Training of Pilot End-users

On 24,25 and 27 of May 2021, SPHINX Consortium Members gathered virtually to hold a series of training sessions tailored to the needs of pilot implementing partners. These sessions served as the cornerstone of training activities task entailed in SPHINX project’s lifecycle, which ensures an efficient uptake of knowledge transferred from technical partners towards the HealthIT sector.

The sessions were organised by SPHINX partner, SIMAVI, the leader of the training activities task, in collaboration with PDMFC and ViLabs, which is responsible for monitoring the dissemination, exploitation and overall sustainability of the project. All technical partners were engaged in the 3-days event presenting their components’ functions inside SPHINX Toolkit, while IT personnel from the pilot implementing partners attended the sessions.

The trainings were prepared according to an analysis of needs that was performed among pilot partners. Based on the findings, the main goal of the training sessions was to equip pilot end-users with knowledge from technical partners via depicting how SPHINX components are structured and what is necessary for the adequate operation and maintenance of the SPHINX Toolkit.

In addition, the trainings aimed to explain the installation and deployment procedures of SPHINX components and how they can work jointly. The sessions comprised presentations and demos regarding each component by the lead-developing partner followed by Q&As in order to address specific pilot end-users’ queries.

On the first day, Monday, 24 May 2021, the following presentations were performed:

  • Hellenic Mediterranean University presented Vulnerability Assessment as a Service (VaaaS) and Cyber Security Toolbox (CST) components;
  • Konnektable presented Decision Support System (DSS) and Analytic Engine (AE) components;
  • Intracom presented the Common Integration Platform (CIP); and
  • Edgeneering presented SPHINX Application Programming Interface for Third Parties (S-API)

On the second day, Tuesday, 25 May 2021, the following presentations were performed:

  • PDMFC presented Security Information & Event Management (SIEM), Sandbox (SB) and Anonymisation & Privacy (AP) components;
  • Tech Inspire presented Homomorphic Encryption (HE) component; and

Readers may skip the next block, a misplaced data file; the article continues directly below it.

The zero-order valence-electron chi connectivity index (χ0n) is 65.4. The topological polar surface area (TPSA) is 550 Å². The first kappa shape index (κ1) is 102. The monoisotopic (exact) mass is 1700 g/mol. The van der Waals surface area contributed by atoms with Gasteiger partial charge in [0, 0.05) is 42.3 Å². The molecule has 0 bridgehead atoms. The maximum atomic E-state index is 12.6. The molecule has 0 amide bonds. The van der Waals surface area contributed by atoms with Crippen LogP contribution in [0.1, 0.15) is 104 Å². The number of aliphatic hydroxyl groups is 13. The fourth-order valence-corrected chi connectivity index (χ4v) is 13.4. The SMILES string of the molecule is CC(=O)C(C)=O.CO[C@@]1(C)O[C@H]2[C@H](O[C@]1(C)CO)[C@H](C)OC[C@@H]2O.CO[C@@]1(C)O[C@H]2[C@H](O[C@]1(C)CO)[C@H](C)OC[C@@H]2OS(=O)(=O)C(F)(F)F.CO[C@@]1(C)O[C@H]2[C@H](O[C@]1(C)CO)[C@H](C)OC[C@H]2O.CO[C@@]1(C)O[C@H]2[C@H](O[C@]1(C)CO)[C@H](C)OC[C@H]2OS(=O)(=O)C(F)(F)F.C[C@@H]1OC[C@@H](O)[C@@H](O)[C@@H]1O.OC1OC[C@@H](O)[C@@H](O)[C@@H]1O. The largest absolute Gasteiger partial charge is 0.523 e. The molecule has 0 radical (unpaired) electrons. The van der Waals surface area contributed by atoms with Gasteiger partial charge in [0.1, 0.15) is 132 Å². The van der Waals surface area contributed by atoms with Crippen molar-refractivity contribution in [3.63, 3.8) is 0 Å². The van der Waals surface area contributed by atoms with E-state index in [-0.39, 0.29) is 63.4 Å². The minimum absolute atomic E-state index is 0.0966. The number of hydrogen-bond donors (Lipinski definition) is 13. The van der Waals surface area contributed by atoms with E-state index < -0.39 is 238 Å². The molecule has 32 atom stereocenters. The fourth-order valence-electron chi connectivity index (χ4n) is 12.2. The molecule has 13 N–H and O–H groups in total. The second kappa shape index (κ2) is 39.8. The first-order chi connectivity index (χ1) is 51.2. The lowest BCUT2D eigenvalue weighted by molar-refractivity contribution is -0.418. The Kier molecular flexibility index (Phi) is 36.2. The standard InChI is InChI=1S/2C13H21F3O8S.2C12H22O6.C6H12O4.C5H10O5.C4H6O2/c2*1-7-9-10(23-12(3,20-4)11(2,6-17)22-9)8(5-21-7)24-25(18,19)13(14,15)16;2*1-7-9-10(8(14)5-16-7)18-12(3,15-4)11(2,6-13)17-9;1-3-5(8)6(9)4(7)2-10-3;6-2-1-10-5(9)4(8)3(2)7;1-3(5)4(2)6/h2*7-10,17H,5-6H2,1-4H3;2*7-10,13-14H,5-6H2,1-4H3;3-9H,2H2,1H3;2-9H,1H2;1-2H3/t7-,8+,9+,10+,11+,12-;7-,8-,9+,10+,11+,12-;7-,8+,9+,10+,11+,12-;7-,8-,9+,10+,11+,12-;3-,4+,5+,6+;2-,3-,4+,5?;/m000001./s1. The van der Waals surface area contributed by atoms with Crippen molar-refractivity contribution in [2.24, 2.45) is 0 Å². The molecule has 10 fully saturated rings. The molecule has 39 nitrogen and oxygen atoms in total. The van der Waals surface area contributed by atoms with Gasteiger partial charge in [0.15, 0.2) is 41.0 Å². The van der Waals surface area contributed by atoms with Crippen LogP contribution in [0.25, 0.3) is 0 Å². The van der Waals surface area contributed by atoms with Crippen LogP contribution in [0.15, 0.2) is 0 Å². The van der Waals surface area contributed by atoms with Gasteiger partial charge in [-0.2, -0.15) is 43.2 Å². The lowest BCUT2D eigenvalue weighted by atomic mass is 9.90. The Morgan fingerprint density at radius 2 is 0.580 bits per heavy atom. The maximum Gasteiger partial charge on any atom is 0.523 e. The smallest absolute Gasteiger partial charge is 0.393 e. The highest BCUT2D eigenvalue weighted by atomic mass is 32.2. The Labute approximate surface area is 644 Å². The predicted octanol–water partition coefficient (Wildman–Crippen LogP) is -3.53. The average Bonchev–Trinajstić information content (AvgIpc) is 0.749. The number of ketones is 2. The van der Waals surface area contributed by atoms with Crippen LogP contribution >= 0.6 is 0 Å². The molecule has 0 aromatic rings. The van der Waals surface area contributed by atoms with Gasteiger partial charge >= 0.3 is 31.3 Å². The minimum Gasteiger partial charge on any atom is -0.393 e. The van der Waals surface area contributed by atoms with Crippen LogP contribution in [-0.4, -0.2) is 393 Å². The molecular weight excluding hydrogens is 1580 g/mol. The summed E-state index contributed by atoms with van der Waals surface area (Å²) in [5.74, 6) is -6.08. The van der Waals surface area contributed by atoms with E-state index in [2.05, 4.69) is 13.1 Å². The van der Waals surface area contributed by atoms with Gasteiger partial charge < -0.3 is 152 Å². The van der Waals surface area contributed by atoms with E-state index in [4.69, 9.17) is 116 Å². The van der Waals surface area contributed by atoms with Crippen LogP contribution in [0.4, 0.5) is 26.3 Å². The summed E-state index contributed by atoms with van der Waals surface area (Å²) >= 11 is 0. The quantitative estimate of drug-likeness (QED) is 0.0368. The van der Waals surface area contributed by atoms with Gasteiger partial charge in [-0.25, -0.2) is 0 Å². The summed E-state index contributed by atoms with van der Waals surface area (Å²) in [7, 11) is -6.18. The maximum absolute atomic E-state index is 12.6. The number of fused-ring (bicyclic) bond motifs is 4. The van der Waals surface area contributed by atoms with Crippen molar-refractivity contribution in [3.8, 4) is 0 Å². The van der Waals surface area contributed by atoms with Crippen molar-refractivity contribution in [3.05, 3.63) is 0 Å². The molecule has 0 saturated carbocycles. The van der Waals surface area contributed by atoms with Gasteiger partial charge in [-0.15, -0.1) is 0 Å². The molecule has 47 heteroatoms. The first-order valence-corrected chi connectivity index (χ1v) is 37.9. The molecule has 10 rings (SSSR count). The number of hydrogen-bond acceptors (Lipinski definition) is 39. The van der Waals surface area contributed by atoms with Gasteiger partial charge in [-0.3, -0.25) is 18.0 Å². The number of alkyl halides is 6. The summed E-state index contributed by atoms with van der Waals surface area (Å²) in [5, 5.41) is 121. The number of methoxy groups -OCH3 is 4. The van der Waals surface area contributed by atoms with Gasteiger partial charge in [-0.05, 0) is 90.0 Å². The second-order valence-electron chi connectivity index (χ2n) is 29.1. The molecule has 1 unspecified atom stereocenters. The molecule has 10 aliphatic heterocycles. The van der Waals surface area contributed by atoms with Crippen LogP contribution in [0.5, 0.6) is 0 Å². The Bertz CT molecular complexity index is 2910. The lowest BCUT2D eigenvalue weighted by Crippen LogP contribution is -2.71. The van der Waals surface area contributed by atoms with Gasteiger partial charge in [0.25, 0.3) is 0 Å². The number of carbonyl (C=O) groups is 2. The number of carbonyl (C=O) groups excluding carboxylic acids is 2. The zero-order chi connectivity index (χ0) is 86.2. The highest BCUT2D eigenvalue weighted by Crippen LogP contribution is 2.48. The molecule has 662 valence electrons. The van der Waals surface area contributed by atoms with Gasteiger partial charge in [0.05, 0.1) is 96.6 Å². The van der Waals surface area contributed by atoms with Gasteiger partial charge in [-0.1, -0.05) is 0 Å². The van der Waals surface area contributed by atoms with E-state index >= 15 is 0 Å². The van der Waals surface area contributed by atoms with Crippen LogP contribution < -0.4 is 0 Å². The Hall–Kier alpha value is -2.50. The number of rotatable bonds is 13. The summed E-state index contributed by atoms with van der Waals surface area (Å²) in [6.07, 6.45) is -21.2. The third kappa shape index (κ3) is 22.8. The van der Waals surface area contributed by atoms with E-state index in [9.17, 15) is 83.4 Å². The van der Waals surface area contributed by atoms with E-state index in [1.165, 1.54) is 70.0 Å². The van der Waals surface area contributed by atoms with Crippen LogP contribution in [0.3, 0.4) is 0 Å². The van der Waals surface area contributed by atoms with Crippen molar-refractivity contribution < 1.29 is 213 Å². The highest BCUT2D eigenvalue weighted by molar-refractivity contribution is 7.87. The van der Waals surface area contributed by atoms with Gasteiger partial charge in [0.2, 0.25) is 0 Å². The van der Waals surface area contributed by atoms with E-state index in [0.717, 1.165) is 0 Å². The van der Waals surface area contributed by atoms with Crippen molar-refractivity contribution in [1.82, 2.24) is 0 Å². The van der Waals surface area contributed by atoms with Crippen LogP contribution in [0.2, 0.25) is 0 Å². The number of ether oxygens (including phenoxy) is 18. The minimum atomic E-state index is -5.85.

• SIMAVI presented Anomaly Detection (AD), Data Traffic Monitoring (DTM) and Interactive Dashboards (ID) components.

On the third day, Thursday, 27 May 2021, the following presentations were performed:

  • National Technical University of Athens presented Real-time Cyber Risk Assessment (RCRA), Forensic Data Collection Engine (FDCE) and Attack & Behaviour Simulators (ABS) components;
  • AiDEAS presented Machine Learning-empowered Intrusion Detection (MLID) component;
  • Future Intelligence presented Artificial Intelligence (AI) Honeypot (HP) and Knowledge Base (KB) components; and
  • TECNALIA presented Blockchain Based Threats Registry (BBTR) component.


To complement this information, each component-building partner provided a brief set of installation and deployment guidelines that was accumulated and integrated into a single user-manual document for internal communication purposes. This end result is dedicated to the trainees of the sessions as a summative report which they can consult during the upcoming SPHINX Toolkit testing period in pilot sites.

What is more, two questionnaires were shared among the participants following the completion of the training courses.

In the first questionnaire, the participants were asked to evaluate the deployment of the SPHINX Toolkit indicating the performance, the usability of the deployment, the support provided, and the overall reliability of the platform based on what had been presented to them during the trainings. In this context, more than half of the audience stated that they were very satisfied (53.3%) and quite satisfied (20%) with the deployment procedures of the Toolkit. As one of the participants noted “the way they [SPHINX components] were deployed promises better stability on the production level and to accept updates easily, which is important to cybersecurity.” In addition, nearly half of the audience (46.7%) found the usage instructions quite clear, while the majority (60%) was very satisfied with the system performance.

The second questionnaire examined the benefits and the impact of SPHINX on four out of seven dimensions of security culture. Namely, the survey focused on Attitude, Cognition, Communication and Responsibilities of the organisations’ employees. In this scope, one of the prevailing answers of the participants was that after the training sessions they acquired more familiarity and overall it is easier for them to include cybersecurity practices in a better perspective than before (81.3%). Furthermore, the participants indicated that thanks the project and the training sessions are now more able to think of alternative options to tackle with cybersecurity in their organisations (62.5%). Last but not least, many of the participants felt quite more (31.3%) or a lot more (43.8%) confident to conduct or research for a cybersecurity incident plan.